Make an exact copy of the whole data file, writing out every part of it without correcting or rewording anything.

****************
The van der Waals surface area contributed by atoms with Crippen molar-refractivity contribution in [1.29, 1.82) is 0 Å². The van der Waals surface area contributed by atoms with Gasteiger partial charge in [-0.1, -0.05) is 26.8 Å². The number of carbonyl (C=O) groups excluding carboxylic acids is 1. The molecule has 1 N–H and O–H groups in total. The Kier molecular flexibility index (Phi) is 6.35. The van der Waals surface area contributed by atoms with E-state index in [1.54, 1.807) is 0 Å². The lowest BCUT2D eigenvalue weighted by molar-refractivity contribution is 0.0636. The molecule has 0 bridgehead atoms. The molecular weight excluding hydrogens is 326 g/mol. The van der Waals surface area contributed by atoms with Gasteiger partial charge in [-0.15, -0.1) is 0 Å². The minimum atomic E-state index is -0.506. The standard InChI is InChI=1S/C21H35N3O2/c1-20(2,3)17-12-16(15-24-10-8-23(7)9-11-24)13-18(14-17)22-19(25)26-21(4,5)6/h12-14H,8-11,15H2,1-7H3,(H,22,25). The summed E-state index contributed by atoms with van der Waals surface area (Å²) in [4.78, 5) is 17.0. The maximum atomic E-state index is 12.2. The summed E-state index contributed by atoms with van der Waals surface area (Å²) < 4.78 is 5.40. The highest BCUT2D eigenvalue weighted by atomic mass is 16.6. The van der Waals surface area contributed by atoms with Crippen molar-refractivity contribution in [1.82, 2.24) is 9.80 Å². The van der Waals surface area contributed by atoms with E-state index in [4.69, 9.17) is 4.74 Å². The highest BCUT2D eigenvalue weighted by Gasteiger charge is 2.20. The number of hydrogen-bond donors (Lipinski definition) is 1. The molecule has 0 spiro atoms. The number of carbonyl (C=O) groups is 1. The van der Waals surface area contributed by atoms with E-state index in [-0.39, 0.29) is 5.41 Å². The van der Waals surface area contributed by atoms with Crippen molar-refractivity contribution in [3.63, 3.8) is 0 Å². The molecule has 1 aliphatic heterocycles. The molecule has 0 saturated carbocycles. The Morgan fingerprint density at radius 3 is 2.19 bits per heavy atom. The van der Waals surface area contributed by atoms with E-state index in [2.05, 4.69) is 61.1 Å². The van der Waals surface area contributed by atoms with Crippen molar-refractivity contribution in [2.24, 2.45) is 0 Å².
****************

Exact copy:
The van der Waals surface area contributed by atoms with Crippen molar-refractivity contribution in [1.29, 1.82) is 0 Å². The van der Waals surface area contributed by atoms with Gasteiger partial charge in [-0.1, -0.05) is 26.8 Å². The number of carbonyl (C=O) groups excluding carboxylic acids is 1. The molecule has 1 N–H and O–H groups in total. The Kier molecular flexibility index (Phi) is 6.35. The van der Waals surface area contributed by atoms with E-state index in [1.54, 1.807) is 0 Å². The lowest BCUT2D eigenvalue weighted by molar-refractivity contribution is 0.0636. The molecule has 0 bridgehead atoms. The molecular weight excluding hydrogens is 326 g/mol. The van der Waals surface area contributed by atoms with Gasteiger partial charge in [-0.15, -0.1) is 0 Å². The minimum atomic E-state index is -0.506. The standard InChI is InChI=1S/C21H35N3O2/c1-20(2,3)17-12-16(15-24-10-8-23(7)9-11-24)13-18(14-17)22-19(25)26-21(4,5)6/h12-14H,8-11,15H2,1-7H3,(H,22,25). The summed E-state index contributed by atoms with van der Waals surface area (Å²) in [4.78, 5) is 17.0. The maximum atomic E-state index is 12.2. The summed E-state index contributed by atoms with van der Waals surface area (Å²) < 4.78 is 5.40. The highest BCUT2D eigenvalue weighted by atomic mass is 16.6. The van der Waals surface area contributed by atoms with Crippen molar-refractivity contribution in [1.82, 2.24) is 9.80 Å². The van der Waals surface area contributed by atoms with E-state index in [4.69, 9.17) is 4.74 Å². The highest BCUT2D eigenvalue weighted by Gasteiger charge is 2.20. The number of hydrogen-bond donors (Lipinski definition) is 1. The molecule has 0 spiro atoms. The number of carbonyl (C=O) groups is 1. The van der Waals surface area contributed by atoms with E-state index in [-0.39, 0.29) is 5.41 Å². The van der Waals surface area contributed by atoms with Crippen molar-refractivity contribution in [3.63, 3.8) is 0 Å². The molecule has 1 aliphatic heterocycles. The molecule has 0 saturated carbocycles. The Morgan fingerprint density at radius 3 is 2.19 bits per heavy atom. The van der Waals surface area contributed by atoms with E-state index in [2.05, 4.69) is 61.1 Å². The van der Waals surface area contributed by atoms with Crippen molar-refractivity contribution in [2.24, 2.45) is 0 Å².